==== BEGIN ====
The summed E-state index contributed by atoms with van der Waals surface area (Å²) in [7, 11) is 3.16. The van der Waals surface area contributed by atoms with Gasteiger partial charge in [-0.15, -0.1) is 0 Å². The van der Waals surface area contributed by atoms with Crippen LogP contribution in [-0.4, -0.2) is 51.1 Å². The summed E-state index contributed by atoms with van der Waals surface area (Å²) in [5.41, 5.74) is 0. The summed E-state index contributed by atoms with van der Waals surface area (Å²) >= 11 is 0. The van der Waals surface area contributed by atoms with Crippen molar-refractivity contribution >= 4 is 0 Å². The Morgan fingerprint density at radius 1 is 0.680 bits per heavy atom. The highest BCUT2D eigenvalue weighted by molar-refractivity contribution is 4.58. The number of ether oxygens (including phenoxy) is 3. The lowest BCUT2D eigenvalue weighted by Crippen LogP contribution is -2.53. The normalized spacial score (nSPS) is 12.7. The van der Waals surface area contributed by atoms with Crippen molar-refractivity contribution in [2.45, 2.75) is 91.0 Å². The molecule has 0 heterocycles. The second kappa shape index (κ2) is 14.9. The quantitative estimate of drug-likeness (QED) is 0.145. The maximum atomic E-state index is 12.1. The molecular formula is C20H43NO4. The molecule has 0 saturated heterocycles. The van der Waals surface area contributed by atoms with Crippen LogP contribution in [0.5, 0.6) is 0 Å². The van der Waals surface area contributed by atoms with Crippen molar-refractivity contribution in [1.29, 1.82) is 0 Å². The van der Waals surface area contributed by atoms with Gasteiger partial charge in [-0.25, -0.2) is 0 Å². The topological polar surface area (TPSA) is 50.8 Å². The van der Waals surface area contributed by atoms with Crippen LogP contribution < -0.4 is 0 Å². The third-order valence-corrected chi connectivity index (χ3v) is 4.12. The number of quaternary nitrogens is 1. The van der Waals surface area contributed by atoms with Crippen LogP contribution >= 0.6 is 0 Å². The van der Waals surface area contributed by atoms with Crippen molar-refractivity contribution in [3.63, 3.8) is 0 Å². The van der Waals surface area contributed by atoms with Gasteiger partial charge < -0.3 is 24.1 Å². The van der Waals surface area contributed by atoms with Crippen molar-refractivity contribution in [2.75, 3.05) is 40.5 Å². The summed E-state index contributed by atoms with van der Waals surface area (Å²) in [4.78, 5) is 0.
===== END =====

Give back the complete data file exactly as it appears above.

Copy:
The summed E-state index contributed by atoms with van der Waals surface area (Å²) in [7, 11) is 3.16. The van der Waals surface area contributed by atoms with Gasteiger partial charge in [-0.15, -0.1) is 0 Å². The van der Waals surface area contributed by atoms with Crippen LogP contribution in [-0.4, -0.2) is 51.1 Å². The summed E-state index contributed by atoms with van der Waals surface area (Å²) in [5.41, 5.74) is 0. The summed E-state index contributed by atoms with van der Waals surface area (Å²) >= 11 is 0. The van der Waals surface area contributed by atoms with Crippen molar-refractivity contribution >= 4 is 0 Å². The Morgan fingerprint density at radius 1 is 0.680 bits per heavy atom. The highest BCUT2D eigenvalue weighted by molar-refractivity contribution is 4.58. The number of ether oxygens (including phenoxy) is 3. The lowest BCUT2D eigenvalue weighted by Crippen LogP contribution is -2.53. The normalized spacial score (nSPS) is 12.7. The van der Waals surface area contributed by atoms with Crippen molar-refractivity contribution in [2.45, 2.75) is 91.0 Å². The molecule has 0 heterocycles. The second kappa shape index (κ2) is 14.9. The quantitative estimate of drug-likeness (QED) is 0.145. The maximum atomic E-state index is 12.1. The molecular formula is C20H43NO4. The molecule has 0 saturated heterocycles. The van der Waals surface area contributed by atoms with Crippen LogP contribution in [0.5, 0.6) is 0 Å². The van der Waals surface area contributed by atoms with Crippen molar-refractivity contribution in [1.29, 1.82) is 0 Å². The van der Waals surface area contributed by atoms with Gasteiger partial charge in [-0.25, -0.2) is 0 Å². The topological polar surface area (TPSA) is 50.8 Å². The van der Waals surface area contributed by atoms with Crippen LogP contribution < -0.4 is 0 Å². The third-order valence-corrected chi connectivity index (χ3v) is 4.12. The number of quaternary nitrogens is 1. The van der Waals surface area contributed by atoms with Crippen LogP contribution >= 0.6 is 0 Å². The van der Waals surface area contributed by atoms with Crippen molar-refractivity contribution in [3.63, 3.8) is 0 Å². The van der Waals surface area contributed by atoms with Gasteiger partial charge < -0.3 is 24.1 Å². The van der Waals surface area contributed by atoms with Crippen molar-refractivity contribution in [2.75, 3.05) is 40.5 Å². The summed E-state index contributed by atoms with van der Waals surface area (Å²) in [4.78, 5) is 0.